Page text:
JUDGE LIMITS PORTION OF NEW HANDGUN CARRY LAW: A federal judge limited portions of a law restricting where people with licenses to carry handguns Friday, only two days before it will be enacted. “This is a huge win for the Second Amendment and for all law-abiding firearms owners in Maryland,” House Minority Whip Jesse Pippy said in a statement. “This decision is also a vindication for the members of our Caucus who fought so hard to defeat this bill.” Hannah Gaskill/The Baltimore Sun.
- The Maryland Gun Safety Act of 2023 prevents gun owners from taking firearms into schools, hospitals, government buildings, businesses selling alcohol or cannabis, stadiums, museums, racetracks, and video lottery facilities. Tommy Tucker of Capital News Service/MarylandReporter.com.
- The law largely takes effect, limiting the ability to carry guns at a litany of public places, including museums, health care facilities, school grounds, parks, mass transit facilities, government buildings, stadiums, race tracks, amusement parks and casinos. Danielle Gaines/Maryland Matters.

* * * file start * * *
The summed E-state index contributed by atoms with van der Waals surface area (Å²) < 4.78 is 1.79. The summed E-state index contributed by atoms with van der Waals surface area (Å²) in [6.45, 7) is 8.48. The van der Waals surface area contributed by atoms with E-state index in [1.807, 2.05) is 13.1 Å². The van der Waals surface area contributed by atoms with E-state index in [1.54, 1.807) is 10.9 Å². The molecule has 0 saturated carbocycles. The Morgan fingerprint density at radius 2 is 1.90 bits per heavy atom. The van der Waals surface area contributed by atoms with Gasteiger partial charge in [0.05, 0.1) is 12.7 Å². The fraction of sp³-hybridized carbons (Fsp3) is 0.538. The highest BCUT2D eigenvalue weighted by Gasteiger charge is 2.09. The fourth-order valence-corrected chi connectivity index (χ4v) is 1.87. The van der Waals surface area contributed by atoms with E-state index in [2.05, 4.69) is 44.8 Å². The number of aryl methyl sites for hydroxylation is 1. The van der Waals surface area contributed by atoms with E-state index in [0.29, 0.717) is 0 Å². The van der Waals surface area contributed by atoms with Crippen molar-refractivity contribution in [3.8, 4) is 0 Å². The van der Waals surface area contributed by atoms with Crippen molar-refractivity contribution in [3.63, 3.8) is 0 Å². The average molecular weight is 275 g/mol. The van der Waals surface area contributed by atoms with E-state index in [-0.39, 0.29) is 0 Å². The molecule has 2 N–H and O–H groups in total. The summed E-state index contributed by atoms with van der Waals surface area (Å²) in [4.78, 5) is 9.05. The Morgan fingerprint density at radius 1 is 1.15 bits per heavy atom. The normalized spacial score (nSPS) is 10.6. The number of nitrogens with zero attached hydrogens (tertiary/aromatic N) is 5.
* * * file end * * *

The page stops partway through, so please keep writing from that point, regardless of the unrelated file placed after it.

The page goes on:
- New laws regulating guns, where to carry them and how to store them take effect Sunday as Maryland continues to grapple with the U.S. Supreme Court decision that upended the state’s former rules. Hannah Gaskill/The Baltimore Sun.
WHAT’s BEHIND FEDERALSBURG’s ELECTION OF BLACK COUNCIL MEMBERS: Small-town elections where just a few hundred people cast ballots typically don’t get much outside attention. But Tuesday’s vote in Federalsburg, a 200-year-old enclave of about 2,800 people in Caroline County on Maryland’s Eastern Shore, made history as residents elected the town’s first Black council members. Joe Heim and Erin Cox/The Washington Post.